Through a recession and a pandemic, the book business is thriving in Buenos Aires

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Through a recession and a pandemic, the book business is thriving in Buenos Aires
The Malatesta bookstore bookstore, a focal point of the Parque Chas neighborhood of Buenos Aires, April 1, 2022. When hard times shuttered the big chain stores in the Argentine capital, book purveyors found a way to keep residents in fresh reading material. Magali Druscovich/The New York Times.

by Daniel Politi

BUENOS AIRES.- Every year when she was growing up, Carime Morales’ family would take two days from their winter holidays in Buenos Aires and go shopping for books, largely on Corrientes Avenue, where bookstores, theaters and cafes created a vibrant cultural scene.

But when it came time for Morales to open her own bookstore last year, she didn’t even consider Corrientes. Instead, she opted for Parque Chas, the leafy, residential neighborhood of winding streets where she lives.

And her store, Malatesta, became a hit — part of a boom in neighborhood bookstores, which are multiplying and thriving even through Argentina’s rigorous pandemic lockdown and a yearslong recession that has ravaged publishing and much of the economy.

The small shops are sprouting where their readers are, in residential areas, keeping alive the rich literary scene that made Buenos Aires, Argentina’s capital, one of the cities with the most bookstores per capita in the world.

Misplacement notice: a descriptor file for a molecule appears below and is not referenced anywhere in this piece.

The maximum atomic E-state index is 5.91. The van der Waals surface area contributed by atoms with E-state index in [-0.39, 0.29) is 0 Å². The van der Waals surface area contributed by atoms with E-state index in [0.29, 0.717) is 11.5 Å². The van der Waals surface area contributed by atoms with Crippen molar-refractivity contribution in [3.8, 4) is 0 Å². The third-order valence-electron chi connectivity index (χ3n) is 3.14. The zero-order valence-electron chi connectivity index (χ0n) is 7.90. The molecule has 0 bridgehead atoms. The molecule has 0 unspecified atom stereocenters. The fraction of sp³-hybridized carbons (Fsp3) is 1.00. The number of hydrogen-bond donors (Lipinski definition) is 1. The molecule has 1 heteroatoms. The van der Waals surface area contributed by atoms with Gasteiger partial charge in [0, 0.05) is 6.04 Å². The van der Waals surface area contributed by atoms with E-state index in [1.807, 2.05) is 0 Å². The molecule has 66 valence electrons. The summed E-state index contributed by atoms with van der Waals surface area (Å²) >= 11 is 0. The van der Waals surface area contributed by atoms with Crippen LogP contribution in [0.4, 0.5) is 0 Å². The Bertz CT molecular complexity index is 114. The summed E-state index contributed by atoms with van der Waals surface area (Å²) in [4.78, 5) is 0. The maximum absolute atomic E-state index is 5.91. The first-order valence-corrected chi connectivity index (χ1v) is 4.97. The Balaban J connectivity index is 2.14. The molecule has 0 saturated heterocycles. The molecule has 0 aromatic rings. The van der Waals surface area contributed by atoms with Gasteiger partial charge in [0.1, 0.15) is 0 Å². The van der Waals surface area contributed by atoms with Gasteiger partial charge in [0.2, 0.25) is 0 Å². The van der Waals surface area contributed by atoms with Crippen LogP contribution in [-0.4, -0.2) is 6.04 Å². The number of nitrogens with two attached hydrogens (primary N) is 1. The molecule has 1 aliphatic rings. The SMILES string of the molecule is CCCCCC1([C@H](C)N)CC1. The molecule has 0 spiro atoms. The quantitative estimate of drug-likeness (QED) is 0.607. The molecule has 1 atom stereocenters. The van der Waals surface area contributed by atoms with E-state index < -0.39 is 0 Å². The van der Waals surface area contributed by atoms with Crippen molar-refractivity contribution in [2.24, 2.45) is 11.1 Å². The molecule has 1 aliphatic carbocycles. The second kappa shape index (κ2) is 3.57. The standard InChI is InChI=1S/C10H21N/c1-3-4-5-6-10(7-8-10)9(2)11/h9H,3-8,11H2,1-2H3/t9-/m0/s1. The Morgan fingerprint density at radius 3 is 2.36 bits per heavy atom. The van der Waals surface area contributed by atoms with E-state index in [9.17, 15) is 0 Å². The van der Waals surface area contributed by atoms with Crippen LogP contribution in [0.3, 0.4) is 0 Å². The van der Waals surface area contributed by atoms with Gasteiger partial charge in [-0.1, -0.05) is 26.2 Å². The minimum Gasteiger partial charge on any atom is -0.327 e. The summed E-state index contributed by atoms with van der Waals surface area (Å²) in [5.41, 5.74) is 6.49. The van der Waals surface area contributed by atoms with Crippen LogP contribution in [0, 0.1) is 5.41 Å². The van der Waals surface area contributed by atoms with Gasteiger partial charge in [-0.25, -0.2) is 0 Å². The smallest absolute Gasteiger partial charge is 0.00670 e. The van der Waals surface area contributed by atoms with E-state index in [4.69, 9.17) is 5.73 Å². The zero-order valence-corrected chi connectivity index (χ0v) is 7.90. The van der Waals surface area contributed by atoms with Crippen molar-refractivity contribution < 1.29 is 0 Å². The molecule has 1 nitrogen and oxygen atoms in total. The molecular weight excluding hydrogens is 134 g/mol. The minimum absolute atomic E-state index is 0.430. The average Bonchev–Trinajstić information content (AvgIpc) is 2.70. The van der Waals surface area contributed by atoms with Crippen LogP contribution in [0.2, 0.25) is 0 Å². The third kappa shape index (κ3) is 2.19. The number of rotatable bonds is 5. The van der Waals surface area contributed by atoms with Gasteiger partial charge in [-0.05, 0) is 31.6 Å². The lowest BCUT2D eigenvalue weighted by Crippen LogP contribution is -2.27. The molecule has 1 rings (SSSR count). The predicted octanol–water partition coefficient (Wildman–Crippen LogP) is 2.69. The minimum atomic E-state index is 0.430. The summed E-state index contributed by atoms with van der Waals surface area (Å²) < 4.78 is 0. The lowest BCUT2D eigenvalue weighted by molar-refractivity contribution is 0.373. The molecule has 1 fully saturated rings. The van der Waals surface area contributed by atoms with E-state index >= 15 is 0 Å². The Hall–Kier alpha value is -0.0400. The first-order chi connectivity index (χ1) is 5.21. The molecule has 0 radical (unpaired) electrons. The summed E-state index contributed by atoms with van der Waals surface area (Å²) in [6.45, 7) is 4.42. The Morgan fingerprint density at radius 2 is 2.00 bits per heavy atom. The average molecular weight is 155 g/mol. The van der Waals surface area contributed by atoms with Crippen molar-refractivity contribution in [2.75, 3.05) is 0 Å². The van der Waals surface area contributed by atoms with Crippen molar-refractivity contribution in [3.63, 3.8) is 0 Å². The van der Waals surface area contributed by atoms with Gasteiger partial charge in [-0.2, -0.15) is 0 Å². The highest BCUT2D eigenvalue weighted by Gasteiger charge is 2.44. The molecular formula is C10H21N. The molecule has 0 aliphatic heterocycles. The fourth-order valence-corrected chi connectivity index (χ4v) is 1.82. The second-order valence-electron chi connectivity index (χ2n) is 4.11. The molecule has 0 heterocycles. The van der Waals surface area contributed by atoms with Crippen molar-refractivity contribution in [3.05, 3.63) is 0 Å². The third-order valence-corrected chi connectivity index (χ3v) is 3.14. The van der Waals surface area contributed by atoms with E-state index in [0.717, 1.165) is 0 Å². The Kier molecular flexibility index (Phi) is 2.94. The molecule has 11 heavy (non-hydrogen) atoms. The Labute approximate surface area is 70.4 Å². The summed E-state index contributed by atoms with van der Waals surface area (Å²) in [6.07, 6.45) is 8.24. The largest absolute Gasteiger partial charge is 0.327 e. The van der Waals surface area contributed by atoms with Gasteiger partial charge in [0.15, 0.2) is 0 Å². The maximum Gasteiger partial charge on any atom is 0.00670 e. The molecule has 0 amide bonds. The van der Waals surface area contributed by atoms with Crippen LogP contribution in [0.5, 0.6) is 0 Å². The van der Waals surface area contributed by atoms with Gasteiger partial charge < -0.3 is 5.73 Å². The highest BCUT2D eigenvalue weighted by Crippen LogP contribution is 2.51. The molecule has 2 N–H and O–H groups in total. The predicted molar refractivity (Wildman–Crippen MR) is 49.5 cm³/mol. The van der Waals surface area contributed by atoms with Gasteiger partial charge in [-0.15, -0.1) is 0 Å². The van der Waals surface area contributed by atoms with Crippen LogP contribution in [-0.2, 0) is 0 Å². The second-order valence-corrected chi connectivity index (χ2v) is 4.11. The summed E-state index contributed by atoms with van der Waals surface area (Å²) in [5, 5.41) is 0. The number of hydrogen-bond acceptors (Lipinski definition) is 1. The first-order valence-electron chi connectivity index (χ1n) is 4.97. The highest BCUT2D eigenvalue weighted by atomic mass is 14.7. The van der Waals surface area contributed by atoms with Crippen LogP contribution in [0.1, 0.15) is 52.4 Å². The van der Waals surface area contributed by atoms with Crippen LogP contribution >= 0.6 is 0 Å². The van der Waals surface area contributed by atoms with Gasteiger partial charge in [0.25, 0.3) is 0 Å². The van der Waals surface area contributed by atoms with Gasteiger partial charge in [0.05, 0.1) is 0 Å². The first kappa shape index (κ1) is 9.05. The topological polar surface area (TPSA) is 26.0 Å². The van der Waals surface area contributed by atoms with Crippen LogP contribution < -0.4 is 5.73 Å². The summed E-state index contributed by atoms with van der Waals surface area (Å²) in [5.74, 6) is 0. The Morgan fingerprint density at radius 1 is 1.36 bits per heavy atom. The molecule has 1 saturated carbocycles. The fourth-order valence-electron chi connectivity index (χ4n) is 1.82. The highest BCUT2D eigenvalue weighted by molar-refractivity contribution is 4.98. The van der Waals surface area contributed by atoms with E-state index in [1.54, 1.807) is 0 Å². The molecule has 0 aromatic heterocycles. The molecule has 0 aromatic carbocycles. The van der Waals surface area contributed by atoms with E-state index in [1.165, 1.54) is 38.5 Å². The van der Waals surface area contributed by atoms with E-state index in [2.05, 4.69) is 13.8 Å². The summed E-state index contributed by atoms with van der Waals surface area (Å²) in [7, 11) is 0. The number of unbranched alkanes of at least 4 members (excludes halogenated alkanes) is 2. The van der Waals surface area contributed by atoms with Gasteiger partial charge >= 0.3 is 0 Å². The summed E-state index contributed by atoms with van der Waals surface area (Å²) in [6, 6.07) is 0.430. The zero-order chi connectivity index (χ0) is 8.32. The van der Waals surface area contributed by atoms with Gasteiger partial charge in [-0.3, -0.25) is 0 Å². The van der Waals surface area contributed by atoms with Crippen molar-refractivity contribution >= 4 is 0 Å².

“Bookstores just keep opening,” said Cecilia Fanti, who opened the Céspedes Libros bookstore in August 2017 and expanded it to a larger location three years later to keep up with demand.

Although online book sales also soared during the lockdown, the small neighborhood bookstores offered something point-and-click retailers couldn’t: thoughtful recommendations.

“It’s true that you can find absolutely everything online, but you’re only going to find what you know you’re going to look for,” explains Víctor Malumián, an editor at Godot, a small publishing house, and co-founder of a popular book fair for independent publishers. “Small bookstores help you find what you don’t know you’re looking for.”

For bookish Porteños, as the residents of Buenos Aires are known, that personal connection makes all the difference. Even though the number of books sold in the country has not bounced back to what it was before the recession, according to Fernando Zambra, director of Promage, a consulting firm that tracks the country’s editorial sector, the small stores are helping keep publishers and writers in business — and readers in books.

Morales’ store was such a success she had to give up her work as a freelance editor to dedicate herself to selling books full time.

“Malatesta is in the heart of the neighborhood,” she said. “The neighbors go to buy lettuce and then stop by the store to buy a book.”

The pandemic hurt economies around the world, but Argentina was already deep in crisis when it hit: 2020 was its third straight year of recession. Publishing, like other industries, had been suffering for years, and took a further hit when Argentines went into a severe lockdown in March 2020. The scene on Corrientes Avenue, which peaked in the mid-1980s and 1990s, after the end of Argentina’s military dictatorship, lost more of its luster as the downtown emptied and several larger bookstores closed.

But with Porteños confined to their neighborhoods for much of 2020, they turned to the small bookstores nearby. And those stores — with their smaller staffs, cheaper rents and nimble social media presence — suddenly found themselves with a distinct comparative advantage over larger chain stores.